At this point, I started to roam the grounds. Mike Tyson, whom one would not have pegged as a tennis fan, is one. Perhaps the best-known observation of his colorful life is “everyone has a plan until they get punched in the face.” This aphorism, among others, applies to both boxing and tennis, albeit in a less bloody fashion when racquets rather than gloves are the order of the day. Before I start a day at the US Open, I review the schedule of play and tick off numerous matches of interest. The reality, however, is that you have to stake out a seat before the start of play to get into the attractive matches, and it will never be easy to move from one court to another during the day. In the first week of this year’s Open, more than 500,000 customers came through the gates. Getting around the grounds, let alone into a court, is not simple. Most days, moreover, it is too hot to sit comfortably in the sun for any length of time, so the choice of courts – at least until late in the afternoon – is reduced to Ashe, Armstrong, the Grandstand, and 17.


When I started my sojourn from Armstrong, I saw the conclusion of Michael Mmoh’s match with John Isner on the big screen outside Ashe. Of course, the final match of Isner’s singles career had to come down to a fifth set match tiebreak. I saw the 1988 men’s singles champion, Mats Wilander, doing some television standup. As the Mmoh-Isner match let out of the Grandstand, I took a seat there for a duel of lefties between Marketa Vondrousova and Martina Trevisan. Trevisan had won her opening-round match against Yulia Putintseva by 0-6 7-6(0) 7-6(8), a score that was to be revisited by Sabalenka (with somewhat different tiebreak scores) in her semifinal against Madison Keys. So when Trevisan double faulted to be broken in the opening game against Vondrousova, it looked like it might be more of the same. This time, however, there was to be no comeback.


Trevisan was significantly more aggressive than the Wimbledon champion. Notwithstanding her pronounced Western grip, Vondrousova often hit sliced forehand returns of serve. She also tried a bunch of drop shots that didn’t work. By the time the match was over, Trevisan had concluded 58 points with winners or errors, as opposed to 23 for Vondrousova. The bad news for Trevisan was that her winner/error ratio was 18/40, while Vondrousova registered 10/13. Indeed, it was Vondrousova’s defensive skill that helped her stave off four break points while serving at 4-2, including one fantastic defensive lob that got her out of trouble.


Vondrousova started the second set on the right foot, breaking Trevisan in a game that took twenty points. In the third game, Vondrousova needed only one break point to secure a 3-0 lead. With Vondrousova on her way to a 6-2 6-2 win, I got out of the sun and repaired to the Chase Terrace adjacent to the Grandstand for some lemonade. From the Terrace, I saw a tiny bit of mixed doubles on Court 8, as Aldila Sutjiadi and Rohan Bopanna closed out the opening set over Vera Zvonareva and Andreas Mies. Zvonareva was serving at 5-6 deuce (with no-ad scoring in effect in the mixed doubles, though not in the men’s or women’s), and Sutjiadi hit a service return that Zvonareva could not handle.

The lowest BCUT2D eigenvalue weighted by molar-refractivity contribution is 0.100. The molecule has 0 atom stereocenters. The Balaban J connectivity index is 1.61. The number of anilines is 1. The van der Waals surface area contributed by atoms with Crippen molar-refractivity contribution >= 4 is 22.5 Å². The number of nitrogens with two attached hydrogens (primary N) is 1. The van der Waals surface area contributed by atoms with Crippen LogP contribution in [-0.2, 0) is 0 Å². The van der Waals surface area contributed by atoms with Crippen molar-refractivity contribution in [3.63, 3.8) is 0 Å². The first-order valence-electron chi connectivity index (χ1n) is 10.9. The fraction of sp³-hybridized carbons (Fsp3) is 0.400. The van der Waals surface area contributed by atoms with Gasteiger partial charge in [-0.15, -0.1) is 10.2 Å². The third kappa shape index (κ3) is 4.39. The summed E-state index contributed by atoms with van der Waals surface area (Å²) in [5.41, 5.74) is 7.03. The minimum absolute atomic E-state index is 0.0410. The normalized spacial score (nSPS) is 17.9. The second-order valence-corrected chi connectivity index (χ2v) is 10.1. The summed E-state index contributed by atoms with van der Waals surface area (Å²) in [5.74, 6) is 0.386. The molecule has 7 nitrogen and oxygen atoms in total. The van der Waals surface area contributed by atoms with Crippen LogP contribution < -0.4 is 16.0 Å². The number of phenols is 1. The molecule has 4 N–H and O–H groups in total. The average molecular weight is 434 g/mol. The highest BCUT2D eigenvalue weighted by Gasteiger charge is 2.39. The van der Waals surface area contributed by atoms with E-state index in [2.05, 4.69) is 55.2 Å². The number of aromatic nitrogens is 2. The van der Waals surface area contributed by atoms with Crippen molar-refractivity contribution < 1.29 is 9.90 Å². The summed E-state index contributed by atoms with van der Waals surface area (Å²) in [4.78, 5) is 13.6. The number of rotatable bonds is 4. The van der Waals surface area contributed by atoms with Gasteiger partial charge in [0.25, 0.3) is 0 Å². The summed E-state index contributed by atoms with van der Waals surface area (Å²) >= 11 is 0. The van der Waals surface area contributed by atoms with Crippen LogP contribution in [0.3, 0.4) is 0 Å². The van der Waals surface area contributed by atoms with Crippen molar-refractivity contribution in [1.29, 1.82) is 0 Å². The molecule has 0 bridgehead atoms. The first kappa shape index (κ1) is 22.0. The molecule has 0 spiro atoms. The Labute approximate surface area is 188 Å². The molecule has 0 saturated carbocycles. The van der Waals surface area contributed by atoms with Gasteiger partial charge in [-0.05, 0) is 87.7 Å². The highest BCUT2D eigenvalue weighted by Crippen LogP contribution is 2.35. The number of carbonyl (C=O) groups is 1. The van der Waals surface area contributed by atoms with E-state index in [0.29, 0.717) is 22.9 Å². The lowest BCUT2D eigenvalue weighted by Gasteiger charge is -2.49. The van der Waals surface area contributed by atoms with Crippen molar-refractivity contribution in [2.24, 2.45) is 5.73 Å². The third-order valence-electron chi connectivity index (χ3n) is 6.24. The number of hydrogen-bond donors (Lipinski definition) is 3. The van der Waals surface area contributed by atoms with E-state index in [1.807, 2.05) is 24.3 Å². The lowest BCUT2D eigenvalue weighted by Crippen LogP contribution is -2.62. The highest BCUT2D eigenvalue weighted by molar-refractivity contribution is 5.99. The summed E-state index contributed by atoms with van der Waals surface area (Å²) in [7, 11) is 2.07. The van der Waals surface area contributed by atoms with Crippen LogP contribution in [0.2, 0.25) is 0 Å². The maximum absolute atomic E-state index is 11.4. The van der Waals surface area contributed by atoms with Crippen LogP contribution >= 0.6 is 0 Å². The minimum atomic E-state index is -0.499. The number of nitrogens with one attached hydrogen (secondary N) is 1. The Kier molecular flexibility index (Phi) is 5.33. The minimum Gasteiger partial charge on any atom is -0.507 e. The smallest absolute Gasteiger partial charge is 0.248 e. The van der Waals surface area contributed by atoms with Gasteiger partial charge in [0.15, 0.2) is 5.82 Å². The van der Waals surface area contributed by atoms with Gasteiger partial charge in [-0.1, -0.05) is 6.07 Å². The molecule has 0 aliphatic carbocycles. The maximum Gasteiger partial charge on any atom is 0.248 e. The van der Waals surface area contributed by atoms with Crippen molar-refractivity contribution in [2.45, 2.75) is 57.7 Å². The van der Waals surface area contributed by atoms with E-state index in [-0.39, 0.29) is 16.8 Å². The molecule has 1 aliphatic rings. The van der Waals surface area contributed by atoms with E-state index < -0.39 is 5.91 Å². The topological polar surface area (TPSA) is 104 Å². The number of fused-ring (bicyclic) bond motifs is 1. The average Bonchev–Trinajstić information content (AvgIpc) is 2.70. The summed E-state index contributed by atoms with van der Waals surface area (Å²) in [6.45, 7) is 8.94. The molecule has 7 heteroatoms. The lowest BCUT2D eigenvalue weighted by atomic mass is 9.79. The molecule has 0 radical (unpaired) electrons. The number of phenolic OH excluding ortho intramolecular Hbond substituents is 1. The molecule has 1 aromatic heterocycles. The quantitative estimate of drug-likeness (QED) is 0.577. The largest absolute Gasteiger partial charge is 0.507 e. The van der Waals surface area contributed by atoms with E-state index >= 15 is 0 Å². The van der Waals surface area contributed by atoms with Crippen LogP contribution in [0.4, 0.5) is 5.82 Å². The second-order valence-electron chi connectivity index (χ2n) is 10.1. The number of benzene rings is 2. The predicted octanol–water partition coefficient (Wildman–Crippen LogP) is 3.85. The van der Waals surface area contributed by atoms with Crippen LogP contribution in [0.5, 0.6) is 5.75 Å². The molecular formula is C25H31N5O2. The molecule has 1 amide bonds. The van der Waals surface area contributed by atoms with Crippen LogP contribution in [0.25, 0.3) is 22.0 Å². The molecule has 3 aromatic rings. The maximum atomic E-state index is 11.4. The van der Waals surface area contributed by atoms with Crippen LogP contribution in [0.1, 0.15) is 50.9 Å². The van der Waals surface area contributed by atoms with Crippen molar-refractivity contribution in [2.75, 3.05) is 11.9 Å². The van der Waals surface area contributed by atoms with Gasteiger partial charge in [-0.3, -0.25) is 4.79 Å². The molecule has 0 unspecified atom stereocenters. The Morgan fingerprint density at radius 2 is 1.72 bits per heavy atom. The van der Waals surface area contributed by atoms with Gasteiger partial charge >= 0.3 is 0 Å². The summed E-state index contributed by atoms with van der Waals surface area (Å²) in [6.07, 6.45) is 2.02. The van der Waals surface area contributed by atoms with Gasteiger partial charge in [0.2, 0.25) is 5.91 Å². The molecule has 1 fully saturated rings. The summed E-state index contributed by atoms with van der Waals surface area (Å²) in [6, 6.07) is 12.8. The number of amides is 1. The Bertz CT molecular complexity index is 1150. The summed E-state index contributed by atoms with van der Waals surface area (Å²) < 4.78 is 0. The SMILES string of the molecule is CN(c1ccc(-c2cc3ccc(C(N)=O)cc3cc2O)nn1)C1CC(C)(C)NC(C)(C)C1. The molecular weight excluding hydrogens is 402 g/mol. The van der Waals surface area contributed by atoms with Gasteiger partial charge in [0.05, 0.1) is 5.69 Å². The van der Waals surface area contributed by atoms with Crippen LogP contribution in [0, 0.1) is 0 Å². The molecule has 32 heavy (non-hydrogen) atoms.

Rather than continuing to watch that match from the Chase Terrace with an obstructed view (Sutjiadi and Bopanna were to prevail, 7-5 6-2), I went to Court 9 and saw Hugo Nys (photo) and Jan Zielinski (photo) finish a 6-3 7-5 win over Yuki Bhambri (photo) and Marcelo Demoliner (photo) (who would be only one of two Brazilian doubles players named Marcelo on my menu for the day).


Next, on Court 7, I saw the teenagers Ashlyn Krueger and Ethan Quinn put away Asia Muhammad and one of my Wimbledon players, Jackson Withrow (photo), 7-6(4) 6-4. If you’re getting the sense that it’s easier to get a seat at a doubles match, you’re right. I had had dreams of catching Stan Wawrinka and Tomas Etcheverry on Court 17, but there was no way to get in.


I stayed on Court 7 for a full mixed doubles match, between Katerina Siniakova – the current number 1 in women’s doubles – and the giant Marcelo Melo and their opponents, Bethanie Mattek-Sands and Jamie Murray. All four players have serious doubles credentials, with the following hauls of major titles:


·        Siniakova: 7 women’s doubles

·        Melo: 2 men’s doubles

·        Mattek-Sands: 5 women’s doubles, 4 mixed doubles

·        Murray: 2 men’s doubles, 5 mixed doubles


Siniakova has an interesting service action, lifting her left arm for the toss only after her right arm is in motion. Murray played with sunglasses perched on the bill of his cap until shade covered the court and he ditched the glasses. His service motion begins well behind the baseline, and he walks forward as he springs into the serve. Mattek-Sands wore a characteristically colorful outfit, with black compression socks that were not exactly socks: they extended from her ankles to her knees.


On both teams, the men played the deuce court. Historically, doubles teams have placed a premium on the stronger returner playing the ad court, but that might be vitiated by no-ad scoring in mixed doubles, because on a deciding point (i.e., deuce) men serve to men and women to women.